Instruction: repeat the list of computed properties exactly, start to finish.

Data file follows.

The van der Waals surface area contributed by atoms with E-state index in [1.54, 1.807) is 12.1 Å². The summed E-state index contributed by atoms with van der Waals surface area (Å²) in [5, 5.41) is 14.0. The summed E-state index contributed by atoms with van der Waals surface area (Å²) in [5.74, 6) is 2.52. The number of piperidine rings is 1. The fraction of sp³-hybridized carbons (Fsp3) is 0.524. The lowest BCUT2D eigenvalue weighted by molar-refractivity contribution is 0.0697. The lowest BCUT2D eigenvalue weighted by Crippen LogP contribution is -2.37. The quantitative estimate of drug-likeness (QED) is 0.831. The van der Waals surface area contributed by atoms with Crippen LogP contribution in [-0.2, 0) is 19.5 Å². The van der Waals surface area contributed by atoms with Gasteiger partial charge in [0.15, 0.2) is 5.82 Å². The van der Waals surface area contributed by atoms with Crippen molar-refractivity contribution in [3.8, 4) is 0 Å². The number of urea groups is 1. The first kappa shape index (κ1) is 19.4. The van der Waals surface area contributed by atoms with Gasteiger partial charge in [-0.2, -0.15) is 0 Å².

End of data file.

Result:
The van der Waals surface area contributed by atoms with E-state index in [1.54, 1.807) is 12.1 Å². The summed E-state index contributed by atoms with van der Waals surface area (Å²) in [5, 5.41) is 14.0. The summed E-state index contributed by atoms with van der Waals surface area (Å²) in [5.74, 6) is 2.52. The number of piperidine rings is 1. The fraction of sp³-hybridized carbons (Fsp3) is 0.524. The lowest BCUT2D eigenvalue weighted by molar-refractivity contribution is 0.0697. The lowest BCUT2D eigenvalue weighted by Crippen LogP contribution is -2.37. The quantitative estimate of drug-likeness (QED) is 0.831. The van der Waals surface area contributed by atoms with Crippen LogP contribution in [-0.2, 0) is 19.5 Å². The van der Waals surface area contributed by atoms with Gasteiger partial charge in [0.15, 0.2) is 5.82 Å². The van der Waals surface area contributed by atoms with Crippen molar-refractivity contribution in [3.8, 4) is 0 Å². The number of urea groups is 1. The first kappa shape index (κ1) is 19.4. The van der Waals surface area contributed by atoms with Gasteiger partial charge in [-0.2, -0.15) is 0 Å².